Sahadi’s and Deno’s Wonder Wheel honored for over 100 years in Brooklyn

Two of the most successful and enduring small Brooklyn businesses, Sahadi’s specialty grocery and Deno’s Wonder Wheel, were recently honored by the city for being an indelible part of the fabric of the borough for over 100 years.

On Thursday, Feb. 27, Department of Small Business Services Commissioner Gregg Bishop and other leaders joined together in an inaugural event to recognize the hard work and dedication of 10 centennial small businesses across the five boroughs and their contributions to local communities.

Bishop noted that many small businesses don’t make it past five years. “So I put out the call to all the chambers across the city and said that we want to acknowledge and celebrate businesses that have been around for over a century,” Bishop explained. “We recognize that small businesses are the economic engine of New York City.”

New York City Councilmember Mark Gjonaj presented the awards to the honorees.

Sahadi’s, with its two locations at 187 Atlantic Ave. and Industry City, boasts 122 years of serving the finest in high quality Middle Eastern food. 

 The James Beard Award-winning Sahadi’s has it all: dried figs and fruits, pistachios, a wide-variety of cheeses, meat pies, creamy hummus, nuts, olives, breads, delicious Lebanese sweets, baked goods, baklava and barrels of coffee beans ready for roasting.

The store has an incredibly rich history. In the 1890s, Abrahim Sahadi opened A. Sahadi & Co. on Washington Street in Manhattan. In the 1920s, Wade Sahadi came to America from Lebanon and went to work with his uncle Abrahim. Wade opened Sahadi Importing Co. on Washington Street. The Brooklyn Battery Tunnel construction drove Sahadi to purchase a building on Atlantic Avenue where the business eventually relocated in the late 1940s.

 In 1963, Wade’s two older sons Charlie and Richard joined the flourishing business. In the 1970s. Wade’s youngest son Bob joined the business along with Charlie’s wife Audrey.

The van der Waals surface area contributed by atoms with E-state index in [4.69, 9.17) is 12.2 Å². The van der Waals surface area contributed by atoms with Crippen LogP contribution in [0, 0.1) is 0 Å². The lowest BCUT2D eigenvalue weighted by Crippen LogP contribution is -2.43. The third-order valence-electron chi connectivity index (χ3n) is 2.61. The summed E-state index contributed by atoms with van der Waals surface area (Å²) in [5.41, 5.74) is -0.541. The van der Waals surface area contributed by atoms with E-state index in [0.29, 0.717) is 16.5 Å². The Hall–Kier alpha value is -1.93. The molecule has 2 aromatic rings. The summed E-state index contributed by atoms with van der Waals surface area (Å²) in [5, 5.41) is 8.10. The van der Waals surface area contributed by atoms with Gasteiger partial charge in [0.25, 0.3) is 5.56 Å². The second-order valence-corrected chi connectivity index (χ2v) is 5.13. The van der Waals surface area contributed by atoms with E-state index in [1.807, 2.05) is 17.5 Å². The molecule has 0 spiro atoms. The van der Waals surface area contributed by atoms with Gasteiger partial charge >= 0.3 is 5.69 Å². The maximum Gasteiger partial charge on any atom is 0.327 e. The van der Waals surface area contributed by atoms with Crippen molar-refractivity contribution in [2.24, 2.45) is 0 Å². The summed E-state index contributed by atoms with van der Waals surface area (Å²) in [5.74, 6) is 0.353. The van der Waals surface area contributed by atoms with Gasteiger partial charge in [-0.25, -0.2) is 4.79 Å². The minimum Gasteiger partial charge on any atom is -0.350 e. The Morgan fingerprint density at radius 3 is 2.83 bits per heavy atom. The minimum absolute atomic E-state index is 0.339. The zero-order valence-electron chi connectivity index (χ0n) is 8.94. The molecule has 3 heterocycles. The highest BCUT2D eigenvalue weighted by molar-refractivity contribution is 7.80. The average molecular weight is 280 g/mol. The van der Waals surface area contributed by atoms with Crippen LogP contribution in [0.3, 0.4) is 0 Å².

When Charlie and Audrey retired a few years ago, their son Ron, daughter Christine Whelan and son-in-law Pat Whelan took over management duties, along with Bob.

“It’s hard to be here for more than 100 years but we’re still chugging along,” said Christine. “We’ve opened a new location so we’re definitely looking forward to the next 100 years. We’re fourth generation and my son will be fifth when he starts in June.

“We love being part of Brooklyn, so it makes it even more of a pleasure to be here,” she added.

City Councilmember Mark Gjonaj, Deno Vourderis, Dennis Vourderis and Commissioner Gregg Bishop.

Deno’s Wonder Wheel is celebrating its 100th anniversary this year. It was built in 1920 by Charles Hermann and the Eccentric Ferris Wheel Company and owned by Herman Garms. It remains one of Coney Island’s most sought-out attractions and is unusual in offering its riders the option of taking a spin in either a stationary or swinging car.

 Deno Vourderis bought the Wonder Wheel in 1983 and built other rides around it including Spook-a-Rama. After Deno’s death, his sons added their father’s name to the original Ferris wheel. It has been a landmark since 1989.

 “We were extremely honored to be a part of the centennial celebration with so many other iconic businesses,” Deno (D.J.) Vourderis told this paper.

 “The Vourderis family has worked in Coney Island for four generations. We didn’t get where we are today without standing on the shoulders of giants.  We are thankful to a community that is, and always was, accepting of immigrants, a community that didn’t discriminate based on where you were from, where you played, or whom you loved. As we celebrate our 100th year of happy faces, we invite everyone to come join in the festivities with special events planned for Memorial Day weekend, which is exactly the date the Wonder Wheel first opened in 1920,” added Vourderis.

The other small business honorees were Holtermann’s Bakery and Supreme Chocolatier in Staten Island; Sussman-Automatic Corporation and Bellitte Bicycles in Queens; Eneslow Shoes & Orthotics and Russ & Daughters in Manhattan; and Teitel Brothers and Mario’s Restaurant in the Bronx.

Randy Peers, president and CEO of the Brooklyn Chamber of Commerce, was thrilled to celebrate the rich history of small businesses in Brooklyn.

“Sahadi’s and Deno’s Wonder Wheel have both had a deep-rooted, positive impact on our communities and Russ & Daughters recently expanded to Brooklyn. These multi-generational companies exemplify how critical local business is to create and grow vibrant neighborhoods by investing for the long-term,” he said.

Leave a Reply

You must be logged in to post a comment.